The oasis Ghuta, with its green abundance, has been a settlement area for several populations since time immemorial. Archaeological studies and excavations have revealed the presence of many prehistoric monumental buildings and settlement mounds (talls), such as the famous Tall Aswad with its settlement layers dating back to the Middle and Neolithic Ages. From more recent eras, the Ghuta is home to numerous religious sites, monasteries and tombs, as well as to particular burial places such as the Maqam (shrine) of Sayyida Zaynab, the granddaughter of the Prophet Muhammad, or the Maqam of the Prophet’s companion Saʿd ibn ʿUbada al-Ansari.

Since the middle of the 1950’s until today, the extension of the Ghuta has changed due to drought events. The wells have dried up and many spring watercourses that had irrigated the green meadows have disappeared. In addition to these changes, the Ghuta was facing another danger threatening to make groves and gardens eventually disappear: the gradual advance of the city with its building blocks and factories, polluting the water sources and destroying considerable quantities of land from the Ghuta.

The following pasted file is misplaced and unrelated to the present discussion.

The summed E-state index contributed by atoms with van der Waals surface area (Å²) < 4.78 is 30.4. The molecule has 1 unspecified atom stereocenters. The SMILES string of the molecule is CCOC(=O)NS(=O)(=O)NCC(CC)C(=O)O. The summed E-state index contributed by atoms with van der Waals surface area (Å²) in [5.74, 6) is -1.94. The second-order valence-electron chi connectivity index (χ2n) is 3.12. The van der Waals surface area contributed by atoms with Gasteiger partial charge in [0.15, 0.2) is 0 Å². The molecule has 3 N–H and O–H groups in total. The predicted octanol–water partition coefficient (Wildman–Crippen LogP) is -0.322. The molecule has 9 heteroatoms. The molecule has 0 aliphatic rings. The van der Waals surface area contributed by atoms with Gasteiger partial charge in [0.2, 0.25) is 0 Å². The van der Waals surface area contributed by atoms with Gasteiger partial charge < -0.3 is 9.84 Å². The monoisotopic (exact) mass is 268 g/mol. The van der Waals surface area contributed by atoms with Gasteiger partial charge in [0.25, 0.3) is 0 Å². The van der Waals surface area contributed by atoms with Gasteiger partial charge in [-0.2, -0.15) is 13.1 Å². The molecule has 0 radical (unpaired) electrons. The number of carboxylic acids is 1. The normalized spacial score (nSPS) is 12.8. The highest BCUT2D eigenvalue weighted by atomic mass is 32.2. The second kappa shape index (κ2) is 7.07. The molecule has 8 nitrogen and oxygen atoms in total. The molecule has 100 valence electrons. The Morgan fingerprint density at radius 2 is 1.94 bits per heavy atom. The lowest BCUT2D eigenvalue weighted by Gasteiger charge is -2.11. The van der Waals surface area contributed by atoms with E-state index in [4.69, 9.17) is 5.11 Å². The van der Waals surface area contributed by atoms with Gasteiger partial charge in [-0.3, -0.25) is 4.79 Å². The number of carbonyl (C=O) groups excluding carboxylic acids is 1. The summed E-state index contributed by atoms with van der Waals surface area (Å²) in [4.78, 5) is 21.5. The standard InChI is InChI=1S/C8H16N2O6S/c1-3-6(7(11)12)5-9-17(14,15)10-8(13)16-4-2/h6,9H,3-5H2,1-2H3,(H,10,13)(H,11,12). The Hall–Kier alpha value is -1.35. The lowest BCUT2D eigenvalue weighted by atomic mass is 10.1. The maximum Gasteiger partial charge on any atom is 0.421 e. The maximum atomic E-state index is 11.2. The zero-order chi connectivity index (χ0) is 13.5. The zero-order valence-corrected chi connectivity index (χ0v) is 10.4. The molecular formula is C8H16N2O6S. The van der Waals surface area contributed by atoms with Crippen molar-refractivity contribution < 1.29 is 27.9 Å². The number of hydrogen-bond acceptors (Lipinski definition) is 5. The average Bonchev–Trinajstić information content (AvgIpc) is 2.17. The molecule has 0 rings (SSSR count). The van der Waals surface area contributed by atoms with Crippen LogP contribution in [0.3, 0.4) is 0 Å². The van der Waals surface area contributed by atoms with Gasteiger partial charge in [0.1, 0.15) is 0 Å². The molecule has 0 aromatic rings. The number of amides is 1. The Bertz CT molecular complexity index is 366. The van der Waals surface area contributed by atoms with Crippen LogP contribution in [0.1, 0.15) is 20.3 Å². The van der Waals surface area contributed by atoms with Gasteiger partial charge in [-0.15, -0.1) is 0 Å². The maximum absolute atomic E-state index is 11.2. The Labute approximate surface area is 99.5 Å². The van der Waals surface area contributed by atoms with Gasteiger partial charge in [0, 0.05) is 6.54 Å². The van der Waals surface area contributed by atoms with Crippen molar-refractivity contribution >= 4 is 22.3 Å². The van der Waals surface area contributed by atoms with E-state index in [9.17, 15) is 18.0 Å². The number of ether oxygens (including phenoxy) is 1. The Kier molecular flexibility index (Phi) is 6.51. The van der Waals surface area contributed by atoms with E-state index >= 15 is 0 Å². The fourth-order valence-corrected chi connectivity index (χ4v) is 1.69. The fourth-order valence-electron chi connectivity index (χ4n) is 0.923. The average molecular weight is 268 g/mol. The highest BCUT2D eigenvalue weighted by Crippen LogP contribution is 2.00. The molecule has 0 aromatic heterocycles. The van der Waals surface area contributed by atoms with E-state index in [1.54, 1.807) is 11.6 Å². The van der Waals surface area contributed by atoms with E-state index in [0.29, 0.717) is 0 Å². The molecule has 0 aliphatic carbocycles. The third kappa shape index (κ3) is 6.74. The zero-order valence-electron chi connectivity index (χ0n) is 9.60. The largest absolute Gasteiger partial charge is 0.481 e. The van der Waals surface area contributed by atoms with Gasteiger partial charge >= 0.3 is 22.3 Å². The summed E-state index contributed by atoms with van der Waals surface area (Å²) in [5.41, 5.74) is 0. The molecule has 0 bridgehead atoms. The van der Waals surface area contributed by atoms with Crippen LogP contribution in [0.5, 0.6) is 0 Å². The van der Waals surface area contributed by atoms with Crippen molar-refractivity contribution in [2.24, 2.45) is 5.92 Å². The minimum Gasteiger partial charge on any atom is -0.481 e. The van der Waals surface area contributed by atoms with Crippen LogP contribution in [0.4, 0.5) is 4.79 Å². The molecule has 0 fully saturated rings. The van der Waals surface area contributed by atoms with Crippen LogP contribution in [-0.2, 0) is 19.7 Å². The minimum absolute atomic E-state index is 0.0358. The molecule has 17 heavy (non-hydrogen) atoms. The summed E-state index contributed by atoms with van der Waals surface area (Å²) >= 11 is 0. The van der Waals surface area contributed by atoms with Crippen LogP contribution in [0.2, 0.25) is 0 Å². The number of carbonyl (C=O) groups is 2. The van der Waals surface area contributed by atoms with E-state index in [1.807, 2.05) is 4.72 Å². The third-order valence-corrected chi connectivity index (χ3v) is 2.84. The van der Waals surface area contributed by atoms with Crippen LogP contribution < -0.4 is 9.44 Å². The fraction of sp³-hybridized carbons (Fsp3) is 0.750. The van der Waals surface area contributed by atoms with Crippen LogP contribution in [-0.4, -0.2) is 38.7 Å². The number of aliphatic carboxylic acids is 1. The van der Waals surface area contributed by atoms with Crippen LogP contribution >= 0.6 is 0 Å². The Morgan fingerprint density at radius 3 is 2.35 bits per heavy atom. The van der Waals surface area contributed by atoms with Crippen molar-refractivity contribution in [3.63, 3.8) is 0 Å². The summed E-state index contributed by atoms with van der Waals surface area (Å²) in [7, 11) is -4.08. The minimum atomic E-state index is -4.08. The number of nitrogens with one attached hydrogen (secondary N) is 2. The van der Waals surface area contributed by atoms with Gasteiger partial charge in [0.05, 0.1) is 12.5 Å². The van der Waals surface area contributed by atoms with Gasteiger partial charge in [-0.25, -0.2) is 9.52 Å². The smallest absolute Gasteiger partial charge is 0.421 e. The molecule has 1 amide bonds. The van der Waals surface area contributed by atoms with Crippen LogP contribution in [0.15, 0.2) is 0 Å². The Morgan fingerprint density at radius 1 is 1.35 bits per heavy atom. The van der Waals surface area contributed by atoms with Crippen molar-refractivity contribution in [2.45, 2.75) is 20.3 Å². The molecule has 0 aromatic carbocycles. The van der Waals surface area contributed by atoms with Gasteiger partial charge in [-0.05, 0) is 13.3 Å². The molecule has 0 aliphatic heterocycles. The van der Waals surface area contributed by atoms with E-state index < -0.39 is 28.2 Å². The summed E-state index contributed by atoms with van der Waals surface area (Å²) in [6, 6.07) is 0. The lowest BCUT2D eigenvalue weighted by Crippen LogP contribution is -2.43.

Picnic in the Ghuta - Changes Over the Last 70 Years
Informal (unplanned) settlements spread in the Ghuta Oasis, 1980s | Anne-Marie Bianquis (CC-BY-NC-ND)

However, this danger would not have existed without the greed of investors, who have exploited the situation of Damascene youth, whose parental homes have become too small and who have felt the desire for independence. If there is a lack of money and the desire is strong, where should they go? To the gardens of the Ghuta, close to the city. Some farmers have renounced their garden lands for abundant profits on the real estate market. So our beautiful Ghuta has been filled with bricks, cement and iron after it has always filled our souls, bodies and lungs with its gentle breeze.